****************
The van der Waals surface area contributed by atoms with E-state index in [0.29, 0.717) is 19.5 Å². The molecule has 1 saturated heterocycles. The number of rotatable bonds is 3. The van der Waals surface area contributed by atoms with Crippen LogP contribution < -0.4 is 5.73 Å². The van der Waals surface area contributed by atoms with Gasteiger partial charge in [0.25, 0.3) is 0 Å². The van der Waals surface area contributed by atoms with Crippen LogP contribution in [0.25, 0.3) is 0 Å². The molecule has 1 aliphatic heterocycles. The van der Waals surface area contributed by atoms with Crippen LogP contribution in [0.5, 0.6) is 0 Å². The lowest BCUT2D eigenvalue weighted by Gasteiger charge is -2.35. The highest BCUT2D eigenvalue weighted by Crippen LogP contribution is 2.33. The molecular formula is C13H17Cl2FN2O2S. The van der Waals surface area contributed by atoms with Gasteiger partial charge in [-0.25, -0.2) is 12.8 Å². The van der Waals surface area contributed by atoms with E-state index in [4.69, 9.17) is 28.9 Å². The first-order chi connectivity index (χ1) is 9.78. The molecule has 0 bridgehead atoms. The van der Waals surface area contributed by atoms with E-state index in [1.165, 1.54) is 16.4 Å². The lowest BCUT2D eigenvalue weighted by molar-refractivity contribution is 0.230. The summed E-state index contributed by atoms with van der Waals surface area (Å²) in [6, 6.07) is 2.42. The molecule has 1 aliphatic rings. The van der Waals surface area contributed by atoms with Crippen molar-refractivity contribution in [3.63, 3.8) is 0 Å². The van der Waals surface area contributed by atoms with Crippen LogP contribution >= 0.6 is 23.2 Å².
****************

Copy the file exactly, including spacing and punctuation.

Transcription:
The van der Waals surface area contributed by atoms with E-state index in [0.29, 0.717) is 19.5 Å². The molecule has 1 saturated heterocycles. The number of rotatable bonds is 3. The van der Waals surface area contributed by atoms with Crippen LogP contribution < -0.4 is 5.73 Å². The van der Waals surface area contributed by atoms with Gasteiger partial charge in [0.25, 0.3) is 0 Å². The van der Waals surface area contributed by atoms with Crippen LogP contribution in [0.25, 0.3) is 0 Å². The molecule has 1 aliphatic heterocycles. The van der Waals surface area contributed by atoms with Crippen LogP contribution in [0.5, 0.6) is 0 Å². The lowest BCUT2D eigenvalue weighted by Gasteiger charge is -2.35. The highest BCUT2D eigenvalue weighted by Crippen LogP contribution is 2.33. The molecular formula is C13H17Cl2FN2O2S. The van der Waals surface area contributed by atoms with Gasteiger partial charge in [-0.25, -0.2) is 12.8 Å². The van der Waals surface area contributed by atoms with E-state index in [4.69, 9.17) is 28.9 Å². The first-order chi connectivity index (χ1) is 9.78. The molecule has 0 bridgehead atoms. The van der Waals surface area contributed by atoms with E-state index in [1.165, 1.54) is 16.4 Å². The lowest BCUT2D eigenvalue weighted by molar-refractivity contribution is 0.230. The summed E-state index contributed by atoms with van der Waals surface area (Å²) in [6, 6.07) is 2.42. The molecule has 1 aliphatic rings. The van der Waals surface area contributed by atoms with Crippen molar-refractivity contribution in [3.63, 3.8) is 0 Å². The van der Waals surface area contributed by atoms with Crippen LogP contribution >= 0.6 is 23.2 Å².